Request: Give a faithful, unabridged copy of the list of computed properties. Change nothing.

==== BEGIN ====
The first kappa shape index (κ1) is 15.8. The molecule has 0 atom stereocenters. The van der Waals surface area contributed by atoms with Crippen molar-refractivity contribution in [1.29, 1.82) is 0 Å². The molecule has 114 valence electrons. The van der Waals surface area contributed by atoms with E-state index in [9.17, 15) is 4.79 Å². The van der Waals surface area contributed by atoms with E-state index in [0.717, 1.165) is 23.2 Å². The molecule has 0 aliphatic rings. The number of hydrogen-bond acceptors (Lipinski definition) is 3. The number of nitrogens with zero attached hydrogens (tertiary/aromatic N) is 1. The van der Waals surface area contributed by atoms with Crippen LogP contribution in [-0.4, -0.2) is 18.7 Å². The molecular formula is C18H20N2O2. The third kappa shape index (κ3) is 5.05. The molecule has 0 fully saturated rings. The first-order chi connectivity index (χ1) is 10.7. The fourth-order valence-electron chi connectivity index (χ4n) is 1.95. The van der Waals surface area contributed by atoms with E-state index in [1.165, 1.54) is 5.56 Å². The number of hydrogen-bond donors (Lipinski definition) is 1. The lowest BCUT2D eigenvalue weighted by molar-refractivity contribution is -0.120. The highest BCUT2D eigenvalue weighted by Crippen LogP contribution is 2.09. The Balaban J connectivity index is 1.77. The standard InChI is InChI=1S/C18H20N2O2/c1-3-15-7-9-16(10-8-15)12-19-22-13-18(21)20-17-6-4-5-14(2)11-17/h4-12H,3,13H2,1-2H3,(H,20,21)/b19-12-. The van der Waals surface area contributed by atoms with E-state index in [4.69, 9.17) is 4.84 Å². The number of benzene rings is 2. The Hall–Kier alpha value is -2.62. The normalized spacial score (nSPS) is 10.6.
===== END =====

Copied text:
The first kappa shape index (κ1) is 15.8. The molecule has 0 atom stereocenters. The van der Waals surface area contributed by atoms with Crippen molar-refractivity contribution in [1.29, 1.82) is 0 Å². The molecule has 114 valence electrons. The van der Waals surface area contributed by atoms with E-state index in [9.17, 15) is 4.79 Å². The van der Waals surface area contributed by atoms with E-state index in [0.717, 1.165) is 23.2 Å². The molecule has 0 aliphatic rings. The number of hydrogen-bond acceptors (Lipinski definition) is 3. The number of nitrogens with zero attached hydrogens (tertiary/aromatic N) is 1. The van der Waals surface area contributed by atoms with Crippen LogP contribution in [-0.4, -0.2) is 18.7 Å². The molecular formula is C18H20N2O2. The third kappa shape index (κ3) is 5.05. The molecule has 0 fully saturated rings. The first-order chi connectivity index (χ1) is 10.7. The fourth-order valence-electron chi connectivity index (χ4n) is 1.95. The van der Waals surface area contributed by atoms with E-state index in [1.165, 1.54) is 5.56 Å². The number of hydrogen-bond donors (Lipinski definition) is 1. The lowest BCUT2D eigenvalue weighted by molar-refractivity contribution is -0.120. The highest BCUT2D eigenvalue weighted by Crippen LogP contribution is 2.09. The Balaban J connectivity index is 1.77. The standard InChI is InChI=1S/C18H20N2O2/c1-3-15-7-9-16(10-8-15)12-19-22-13-18(21)20-17-6-4-5-14(2)11-17/h4-12H,3,13H2,1-2H3,(H,20,21)/b19-12-. The van der Waals surface area contributed by atoms with E-state index in [4.69, 9.17) is 4.84 Å². The number of benzene rings is 2. The Hall–Kier alpha value is -2.62. The normalized spacial score (nSPS) is 10.6.